Tullock and the welfare costs of corruption: there is a “political Coase Theorem”
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Gordon Tullock developed an approach to understanding dynamic processes of political change and policy outcomes. The key insight is the notion that political insiders have a comparative advantage—because they face lower transaction costs—in manipulating rules. The result is that political actors can collect revenues from threatening to restrict, or offering to loosen, access to valuable permissions, permits, or services. To the extent that the ability to pay for such favorable treatment is a consequence of private activities that produce greater social value, there is a “political Coase theorem”: corruption makes bad systems more efficient. But the dynamic consequences are extremely negative, because of the inability to institute reforms resulting from application of Tullock’s “transitional gains trap.”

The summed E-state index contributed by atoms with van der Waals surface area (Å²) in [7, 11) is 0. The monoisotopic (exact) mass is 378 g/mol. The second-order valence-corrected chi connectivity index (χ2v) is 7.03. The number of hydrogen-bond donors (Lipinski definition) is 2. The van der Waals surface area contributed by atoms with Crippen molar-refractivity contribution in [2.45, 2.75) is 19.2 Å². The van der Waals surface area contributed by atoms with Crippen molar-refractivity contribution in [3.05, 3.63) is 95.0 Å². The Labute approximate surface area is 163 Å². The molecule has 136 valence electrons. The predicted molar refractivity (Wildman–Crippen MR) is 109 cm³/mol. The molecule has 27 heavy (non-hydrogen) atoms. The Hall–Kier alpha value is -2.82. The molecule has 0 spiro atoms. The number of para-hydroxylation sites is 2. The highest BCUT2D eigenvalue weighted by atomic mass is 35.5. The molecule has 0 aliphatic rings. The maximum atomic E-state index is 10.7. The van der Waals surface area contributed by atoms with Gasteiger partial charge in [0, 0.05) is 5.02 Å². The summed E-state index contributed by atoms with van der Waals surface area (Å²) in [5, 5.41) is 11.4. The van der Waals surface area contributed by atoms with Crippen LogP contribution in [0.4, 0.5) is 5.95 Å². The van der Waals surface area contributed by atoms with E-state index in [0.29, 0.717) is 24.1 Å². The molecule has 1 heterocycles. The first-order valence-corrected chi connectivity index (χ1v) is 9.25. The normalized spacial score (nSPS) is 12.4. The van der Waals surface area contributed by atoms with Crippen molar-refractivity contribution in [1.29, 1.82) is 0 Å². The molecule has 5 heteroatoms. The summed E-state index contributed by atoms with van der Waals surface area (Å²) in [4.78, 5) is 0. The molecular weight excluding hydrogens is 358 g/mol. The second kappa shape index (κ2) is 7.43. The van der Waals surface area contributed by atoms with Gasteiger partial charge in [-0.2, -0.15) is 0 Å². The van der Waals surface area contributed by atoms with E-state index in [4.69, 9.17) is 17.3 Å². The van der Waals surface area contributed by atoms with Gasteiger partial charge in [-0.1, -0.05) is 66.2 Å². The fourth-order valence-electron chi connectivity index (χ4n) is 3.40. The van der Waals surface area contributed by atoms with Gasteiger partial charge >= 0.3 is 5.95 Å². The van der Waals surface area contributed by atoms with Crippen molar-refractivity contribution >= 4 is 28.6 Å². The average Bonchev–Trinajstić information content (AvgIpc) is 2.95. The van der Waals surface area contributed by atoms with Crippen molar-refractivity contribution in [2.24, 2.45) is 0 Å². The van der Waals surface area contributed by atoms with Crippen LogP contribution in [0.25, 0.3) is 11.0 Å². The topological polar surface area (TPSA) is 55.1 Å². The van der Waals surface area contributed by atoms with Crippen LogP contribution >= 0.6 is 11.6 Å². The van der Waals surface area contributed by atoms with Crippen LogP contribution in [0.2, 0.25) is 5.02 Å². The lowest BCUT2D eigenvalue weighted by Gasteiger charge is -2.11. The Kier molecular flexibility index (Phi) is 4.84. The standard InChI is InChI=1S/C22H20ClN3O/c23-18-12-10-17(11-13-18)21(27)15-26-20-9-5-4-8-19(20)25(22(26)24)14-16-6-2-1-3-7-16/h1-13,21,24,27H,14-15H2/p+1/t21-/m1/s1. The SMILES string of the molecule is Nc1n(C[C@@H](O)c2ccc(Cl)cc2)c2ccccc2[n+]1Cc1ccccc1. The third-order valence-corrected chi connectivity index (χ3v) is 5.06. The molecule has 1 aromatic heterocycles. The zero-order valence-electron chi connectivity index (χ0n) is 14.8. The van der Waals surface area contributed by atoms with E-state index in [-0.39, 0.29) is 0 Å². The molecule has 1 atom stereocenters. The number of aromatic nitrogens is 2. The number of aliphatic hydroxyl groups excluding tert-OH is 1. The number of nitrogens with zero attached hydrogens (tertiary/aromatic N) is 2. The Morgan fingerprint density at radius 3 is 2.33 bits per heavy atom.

KeywordsHistory of economic thought Rent-seeking Corruption Economic development
Paper prepared for special issue of Public Choice “Commemorating The 50th Anniversary of Gordon Tullock’s ‘The Welfare Costs of Tariffs, Monopolies, and Theft.’” Credit for suggestions, but no blame for shortcomings, goes to William Keech, Matthew Mitchell, David Schmidtz and David Skarbek.
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